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Key Takeaways and Highlights from SDN Roadshow 2013, London


Above: Watch Cisco Postcards from SDN Roadshow, UK

By: Giovanni Fruscio, Marketing Manager, Service Providers, Cisco

It was a sunny day in London during the SDN Roadshow! We were meeting key customers in our City Offices and we saw many people joining and starting good conversations already at the registration desk.

Our objective was to share our ideas with customers and partners on the benefits of Software Defined Network (SDN) architecture for the evolution of the network infrastructure, in terms of applications development on the network, service velocity and cost reduction. Further, as SDN is defined mainly as an architecture with control and data planes decoupled, the speakers have shown the additional benefits of the Cisco ONE (Open Network Environment), including Openstack, Openflow, Overlay Networks (and some other acronym, still starting with "O"). These are not mandatory and applicable or not to SDN architecture, but very helpful to manage the interconnection with Data Centers and Cloud heterogeneous and multi-vendor infrastructures.

But the characteristic that is mostly identified as the benefit of SDN architecture introduction is the network abstraction and the introduction of onePK API, being developed on most of the IOS, NX-OS and IOS-XR platforms and allowing developers, operators, engineers to program the networking devices. This is to explain service velocity (open API and developers community will decrease the time to develop and market new applications), but what about the Total Cost of Ownership (TCO) reduction?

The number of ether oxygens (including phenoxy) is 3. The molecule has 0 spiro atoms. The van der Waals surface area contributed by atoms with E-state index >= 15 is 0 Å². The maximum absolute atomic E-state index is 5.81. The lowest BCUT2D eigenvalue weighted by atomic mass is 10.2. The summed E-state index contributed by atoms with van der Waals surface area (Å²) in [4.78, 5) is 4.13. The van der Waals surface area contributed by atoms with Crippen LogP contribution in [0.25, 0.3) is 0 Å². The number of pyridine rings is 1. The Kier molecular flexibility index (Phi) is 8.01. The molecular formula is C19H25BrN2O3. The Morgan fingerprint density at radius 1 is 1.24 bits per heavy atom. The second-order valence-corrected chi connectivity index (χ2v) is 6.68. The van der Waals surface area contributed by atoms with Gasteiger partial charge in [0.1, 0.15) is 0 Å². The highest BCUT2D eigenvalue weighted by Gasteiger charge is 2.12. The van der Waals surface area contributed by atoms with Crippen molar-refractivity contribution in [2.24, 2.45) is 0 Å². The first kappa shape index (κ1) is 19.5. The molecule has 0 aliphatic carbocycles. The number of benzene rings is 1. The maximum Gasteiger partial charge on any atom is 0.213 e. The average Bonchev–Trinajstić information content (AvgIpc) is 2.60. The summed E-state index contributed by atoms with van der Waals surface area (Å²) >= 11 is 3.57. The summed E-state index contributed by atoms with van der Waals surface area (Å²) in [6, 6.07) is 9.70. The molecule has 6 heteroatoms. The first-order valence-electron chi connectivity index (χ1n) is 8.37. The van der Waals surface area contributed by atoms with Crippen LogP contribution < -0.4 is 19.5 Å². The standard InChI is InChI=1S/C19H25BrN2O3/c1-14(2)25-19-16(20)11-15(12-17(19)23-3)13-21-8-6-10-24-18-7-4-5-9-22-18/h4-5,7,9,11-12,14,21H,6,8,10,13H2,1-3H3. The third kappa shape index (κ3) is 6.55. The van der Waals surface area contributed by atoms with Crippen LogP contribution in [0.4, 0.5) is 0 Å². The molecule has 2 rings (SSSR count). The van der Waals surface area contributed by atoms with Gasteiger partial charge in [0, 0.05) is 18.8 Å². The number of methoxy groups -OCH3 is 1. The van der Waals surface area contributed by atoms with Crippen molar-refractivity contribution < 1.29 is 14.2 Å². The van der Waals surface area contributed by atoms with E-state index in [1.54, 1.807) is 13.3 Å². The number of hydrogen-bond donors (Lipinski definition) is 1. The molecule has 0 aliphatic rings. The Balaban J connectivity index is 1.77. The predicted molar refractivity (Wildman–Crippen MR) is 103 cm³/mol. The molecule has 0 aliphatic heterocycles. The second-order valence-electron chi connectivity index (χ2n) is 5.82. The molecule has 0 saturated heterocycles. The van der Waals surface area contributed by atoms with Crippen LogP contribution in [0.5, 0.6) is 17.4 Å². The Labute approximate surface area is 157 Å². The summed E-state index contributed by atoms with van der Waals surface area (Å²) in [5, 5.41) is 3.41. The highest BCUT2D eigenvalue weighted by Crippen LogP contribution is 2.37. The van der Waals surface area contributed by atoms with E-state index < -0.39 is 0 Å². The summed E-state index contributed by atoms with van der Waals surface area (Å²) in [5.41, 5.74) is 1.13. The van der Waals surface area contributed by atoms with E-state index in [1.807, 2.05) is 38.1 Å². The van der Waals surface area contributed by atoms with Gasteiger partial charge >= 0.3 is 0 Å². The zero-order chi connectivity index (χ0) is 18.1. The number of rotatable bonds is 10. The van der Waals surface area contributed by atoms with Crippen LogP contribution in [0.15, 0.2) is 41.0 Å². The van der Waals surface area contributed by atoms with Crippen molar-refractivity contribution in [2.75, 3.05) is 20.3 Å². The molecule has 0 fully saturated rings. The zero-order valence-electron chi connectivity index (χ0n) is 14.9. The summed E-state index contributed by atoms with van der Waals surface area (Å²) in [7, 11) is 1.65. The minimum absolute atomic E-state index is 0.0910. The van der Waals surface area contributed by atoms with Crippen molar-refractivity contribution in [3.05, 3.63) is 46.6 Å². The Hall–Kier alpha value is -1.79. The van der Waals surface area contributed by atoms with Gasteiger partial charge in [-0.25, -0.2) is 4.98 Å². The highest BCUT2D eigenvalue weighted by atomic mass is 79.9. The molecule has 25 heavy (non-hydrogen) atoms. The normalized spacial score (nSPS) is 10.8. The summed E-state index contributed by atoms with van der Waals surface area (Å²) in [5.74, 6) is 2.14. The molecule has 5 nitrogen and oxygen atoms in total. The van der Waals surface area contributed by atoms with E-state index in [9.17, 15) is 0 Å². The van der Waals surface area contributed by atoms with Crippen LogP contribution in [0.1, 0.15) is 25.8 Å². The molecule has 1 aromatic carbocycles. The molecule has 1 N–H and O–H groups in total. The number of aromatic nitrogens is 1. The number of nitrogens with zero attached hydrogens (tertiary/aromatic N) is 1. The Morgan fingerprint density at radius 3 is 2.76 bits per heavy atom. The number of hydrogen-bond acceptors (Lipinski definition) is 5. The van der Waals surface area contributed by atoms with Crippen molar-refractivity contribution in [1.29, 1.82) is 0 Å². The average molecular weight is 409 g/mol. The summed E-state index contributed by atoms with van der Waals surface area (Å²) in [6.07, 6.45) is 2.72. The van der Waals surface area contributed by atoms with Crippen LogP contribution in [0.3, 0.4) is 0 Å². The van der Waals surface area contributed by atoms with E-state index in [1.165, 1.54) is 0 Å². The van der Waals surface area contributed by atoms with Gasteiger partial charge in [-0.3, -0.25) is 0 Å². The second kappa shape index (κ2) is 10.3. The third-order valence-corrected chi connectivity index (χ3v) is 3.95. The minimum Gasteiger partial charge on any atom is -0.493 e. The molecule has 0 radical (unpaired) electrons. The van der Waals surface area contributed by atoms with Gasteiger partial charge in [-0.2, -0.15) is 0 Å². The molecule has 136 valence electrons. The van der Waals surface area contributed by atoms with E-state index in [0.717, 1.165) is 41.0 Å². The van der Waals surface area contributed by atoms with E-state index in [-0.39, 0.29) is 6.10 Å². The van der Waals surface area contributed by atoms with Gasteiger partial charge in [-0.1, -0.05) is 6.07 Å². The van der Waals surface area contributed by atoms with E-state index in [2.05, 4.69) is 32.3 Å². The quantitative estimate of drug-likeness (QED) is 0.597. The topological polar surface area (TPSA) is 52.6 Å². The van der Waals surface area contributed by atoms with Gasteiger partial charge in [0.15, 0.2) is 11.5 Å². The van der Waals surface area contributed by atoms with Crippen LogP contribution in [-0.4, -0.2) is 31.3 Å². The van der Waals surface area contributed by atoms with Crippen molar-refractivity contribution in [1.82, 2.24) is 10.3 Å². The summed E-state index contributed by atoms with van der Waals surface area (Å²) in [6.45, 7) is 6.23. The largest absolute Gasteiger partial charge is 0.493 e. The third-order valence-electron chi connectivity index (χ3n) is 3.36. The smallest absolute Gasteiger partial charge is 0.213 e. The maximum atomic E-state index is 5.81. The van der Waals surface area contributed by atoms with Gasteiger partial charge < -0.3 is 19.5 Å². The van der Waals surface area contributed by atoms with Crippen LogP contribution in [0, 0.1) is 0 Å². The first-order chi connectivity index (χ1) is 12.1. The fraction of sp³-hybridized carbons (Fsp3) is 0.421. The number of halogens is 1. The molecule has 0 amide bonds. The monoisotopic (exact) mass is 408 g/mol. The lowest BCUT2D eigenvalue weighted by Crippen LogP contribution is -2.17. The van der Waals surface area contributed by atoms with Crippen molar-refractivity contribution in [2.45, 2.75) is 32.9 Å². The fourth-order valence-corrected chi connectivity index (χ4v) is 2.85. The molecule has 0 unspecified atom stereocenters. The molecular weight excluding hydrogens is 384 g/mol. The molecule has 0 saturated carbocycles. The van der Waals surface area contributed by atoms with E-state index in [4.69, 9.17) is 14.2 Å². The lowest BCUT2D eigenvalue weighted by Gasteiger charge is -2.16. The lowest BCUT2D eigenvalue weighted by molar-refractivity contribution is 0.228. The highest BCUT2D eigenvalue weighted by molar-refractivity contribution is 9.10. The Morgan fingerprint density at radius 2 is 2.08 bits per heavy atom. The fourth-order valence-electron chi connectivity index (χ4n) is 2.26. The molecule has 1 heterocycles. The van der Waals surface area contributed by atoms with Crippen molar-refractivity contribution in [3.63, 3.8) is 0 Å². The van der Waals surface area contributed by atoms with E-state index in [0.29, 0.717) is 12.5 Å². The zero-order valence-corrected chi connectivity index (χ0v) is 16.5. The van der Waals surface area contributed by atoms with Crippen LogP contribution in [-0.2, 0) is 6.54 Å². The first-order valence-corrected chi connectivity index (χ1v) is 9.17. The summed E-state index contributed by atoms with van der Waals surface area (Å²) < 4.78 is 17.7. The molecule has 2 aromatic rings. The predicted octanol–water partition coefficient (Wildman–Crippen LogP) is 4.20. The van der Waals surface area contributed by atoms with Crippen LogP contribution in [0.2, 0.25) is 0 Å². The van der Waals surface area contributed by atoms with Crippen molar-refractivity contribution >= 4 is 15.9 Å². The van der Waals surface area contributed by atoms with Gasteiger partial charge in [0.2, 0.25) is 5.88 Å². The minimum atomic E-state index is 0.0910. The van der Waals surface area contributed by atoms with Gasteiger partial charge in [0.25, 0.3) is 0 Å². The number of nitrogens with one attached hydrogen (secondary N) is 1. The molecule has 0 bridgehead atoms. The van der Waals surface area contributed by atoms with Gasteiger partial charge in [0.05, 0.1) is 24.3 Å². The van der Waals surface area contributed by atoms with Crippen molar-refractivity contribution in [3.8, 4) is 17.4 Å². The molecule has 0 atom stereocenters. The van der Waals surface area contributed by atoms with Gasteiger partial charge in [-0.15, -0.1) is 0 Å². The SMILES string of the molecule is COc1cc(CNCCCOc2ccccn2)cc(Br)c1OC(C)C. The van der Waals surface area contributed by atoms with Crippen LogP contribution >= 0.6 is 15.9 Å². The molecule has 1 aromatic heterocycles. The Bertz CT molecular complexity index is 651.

The speakers went through a detailed explanation on distribution or centralisation of the control functions, the benefits of flexible allocation of resources versus the resources reservation needed by former architectures (especially for voice and real-time services) and, last but not least, Network Function Virtualization (NFV), where and when it makes sense. In fact, virtualization on its own will not reduce opex, unless a robust and efficient orchestration is developed (otherwise it's simply another layer to manage for all the systems) and the x86 architecture will be more efficient than ASICS for the specific need. As far as it concerns Data Center, the two main topics been developed were VXLAN (to interconnect L2 segments across L3 networks) and VEM (the virtual switch).

The final moderated Q&A session was surprising and we saw the majority of the attendees join the conversation, that lasted a record two-hours. The day after we had a workshop with a global customer and took advantage of a multipoint Cisco Telepresence bridge across 7 locations, discussing about the benefits of SDN, with a stronger focus on the protocol architectures being used and the evolution of the onePK interface, in terms of alignment with functionality available through CLI and roadmap.

Beyond the contents, the Telepresence experience was excellent as it allowed us to organise a meeting across seven different countries in just one week thus having an update in near-real time about Cisco's developments on segment routing and other emerging protocols and architectures. One of the other good things of Telepresence is that in most cases it's a shared resource and so the bridge expires at a certain time and forces everybody to stick to the agenda, timing as well as closing time.

This allowed everybody to come back to their daily jobs thinking about how to take advantage and make fruitful these new standards for telco and cloud infrastructures and myself back home flying across the rainy London afternoon …

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